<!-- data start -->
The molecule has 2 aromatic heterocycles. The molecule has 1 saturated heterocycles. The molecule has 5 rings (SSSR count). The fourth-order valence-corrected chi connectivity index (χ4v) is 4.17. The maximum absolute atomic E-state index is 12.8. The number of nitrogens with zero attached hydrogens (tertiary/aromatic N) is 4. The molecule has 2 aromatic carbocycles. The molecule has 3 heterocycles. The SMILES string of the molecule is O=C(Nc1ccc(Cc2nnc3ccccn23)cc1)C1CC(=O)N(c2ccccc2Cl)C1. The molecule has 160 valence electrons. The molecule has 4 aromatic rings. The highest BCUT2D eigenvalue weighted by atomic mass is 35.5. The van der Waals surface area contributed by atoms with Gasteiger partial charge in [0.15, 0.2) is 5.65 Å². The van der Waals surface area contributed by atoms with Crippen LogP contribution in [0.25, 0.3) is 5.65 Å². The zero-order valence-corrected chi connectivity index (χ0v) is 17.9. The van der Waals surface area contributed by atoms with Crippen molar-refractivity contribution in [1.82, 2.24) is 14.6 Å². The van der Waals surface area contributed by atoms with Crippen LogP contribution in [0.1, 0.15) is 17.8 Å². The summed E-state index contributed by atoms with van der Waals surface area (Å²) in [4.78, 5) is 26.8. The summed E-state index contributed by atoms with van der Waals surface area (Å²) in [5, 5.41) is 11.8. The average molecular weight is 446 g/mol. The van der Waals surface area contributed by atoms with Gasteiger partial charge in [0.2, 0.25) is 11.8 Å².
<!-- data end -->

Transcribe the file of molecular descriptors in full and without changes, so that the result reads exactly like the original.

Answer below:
The molecule has 2 aromatic heterocycles. The molecule has 1 saturated heterocycles. The molecule has 5 rings (SSSR count). The fourth-order valence-corrected chi connectivity index (χ4v) is 4.17. The maximum absolute atomic E-state index is 12.8. The number of nitrogens with zero attached hydrogens (tertiary/aromatic N) is 4. The molecule has 2 aromatic carbocycles. The molecule has 3 heterocycles. The SMILES string of the molecule is O=C(Nc1ccc(Cc2nnc3ccccn23)cc1)C1CC(=O)N(c2ccccc2Cl)C1. The molecule has 160 valence electrons. The molecule has 4 aromatic rings. The highest BCUT2D eigenvalue weighted by atomic mass is 35.5. The van der Waals surface area contributed by atoms with Gasteiger partial charge in [0.15, 0.2) is 5.65 Å². The van der Waals surface area contributed by atoms with Crippen LogP contribution in [0.25, 0.3) is 5.65 Å². The zero-order valence-corrected chi connectivity index (χ0v) is 17.9. The van der Waals surface area contributed by atoms with Crippen molar-refractivity contribution in [1.82, 2.24) is 14.6 Å². The van der Waals surface area contributed by atoms with Crippen LogP contribution in [0.1, 0.15) is 17.8 Å². The summed E-state index contributed by atoms with van der Waals surface area (Å²) in [4.78, 5) is 26.8. The summed E-state index contributed by atoms with van der Waals surface area (Å²) in [5, 5.41) is 11.8. The average molecular weight is 446 g/mol. The van der Waals surface area contributed by atoms with Gasteiger partial charge in [0.2, 0.25) is 11.8 Å².